Sunday, August 31, 2008

Roundtable 37: Articles for Reasonable Discussion with Reasonable People

The third part of the Smalcald Articles begins, in light the circumstances, with a rather droll assertion: "We may be able to discuss the following articles with learned and reasonable people, or among ourselves. The pope and his government do not care much about these. With them conscience is nothing, but money, honors, and power are everything." The picture here, by the way, is the Council of Trent in session. Luther regarded these people as neither learned nor reasonable. Fair, or unfair, the Council of Trent was not interested in listening to any Lutherans either, in spite of many promises that it would.

What are these articles that Luther says are possibly able to be discussed with "learned and reasonable people"?

Article I: Sin
Article II: The Law
Article III: Repentance
Article IV: The Gospel
Article V: Baptism
Article VI: The Sacrament of the Altar
Article VII: The Keys
Article VIII: Confession
Article IX: Excommunication
Article X: Ordination and the Call
Article XI: The Marriage of Priests
Artice XII: The Church
Article XIII: How One is Justified before God and Does Good Works
Article IV: Monastic Vows
Article XV: Human Traditions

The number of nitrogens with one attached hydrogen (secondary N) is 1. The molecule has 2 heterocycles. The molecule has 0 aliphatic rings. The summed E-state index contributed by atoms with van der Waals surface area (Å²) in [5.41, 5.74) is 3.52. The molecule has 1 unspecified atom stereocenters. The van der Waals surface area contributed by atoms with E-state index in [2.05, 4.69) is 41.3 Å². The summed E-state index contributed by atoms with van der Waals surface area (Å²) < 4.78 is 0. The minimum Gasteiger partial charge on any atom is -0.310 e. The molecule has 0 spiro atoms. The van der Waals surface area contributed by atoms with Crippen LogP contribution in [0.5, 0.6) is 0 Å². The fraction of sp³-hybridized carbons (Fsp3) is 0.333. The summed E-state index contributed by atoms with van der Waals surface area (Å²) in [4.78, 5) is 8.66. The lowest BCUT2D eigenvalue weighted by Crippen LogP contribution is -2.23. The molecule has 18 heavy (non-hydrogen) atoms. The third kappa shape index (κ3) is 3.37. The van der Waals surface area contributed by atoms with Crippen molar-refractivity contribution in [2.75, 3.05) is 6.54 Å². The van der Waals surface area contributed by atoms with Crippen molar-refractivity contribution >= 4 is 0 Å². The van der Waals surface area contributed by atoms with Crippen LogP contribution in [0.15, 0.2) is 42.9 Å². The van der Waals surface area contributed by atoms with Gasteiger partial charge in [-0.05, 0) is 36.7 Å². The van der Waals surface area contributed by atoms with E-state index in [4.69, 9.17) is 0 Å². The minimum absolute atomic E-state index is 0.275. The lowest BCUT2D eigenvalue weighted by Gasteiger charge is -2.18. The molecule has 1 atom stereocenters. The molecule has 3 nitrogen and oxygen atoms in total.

What we have here, therefore, in the third part of the Smalcald Articles, is a confession-within-a-confession of, quite similar to what would be developed between 1537-1577 throughout all the Lutheran territories, a corpus doctrinae [Latin: body of doctrine], which was the statement of faith for the particular German territory, found as one of the first documents in the territory's "Church Order" or the organizing and governing documents for a particular territory, commissioned by the ruler, and composed by the leading theologians in the territory; or, with the earliest Orders, written for a territory by theologians from Wittenberg. So, this portion of the Smalcald Article roughly mirrors what is found in the Augsburg Confession, but Luther customizes it for the Smalcald Articles to be a precise assertion of the Lutheran "non-negotiables" as the Lutherans were anticipating attending a general council of the Church, which they had been promised repeatedly by both Emperor and even Popes, a council that finally did start meeting only eight years after the Smalcald Articles was written.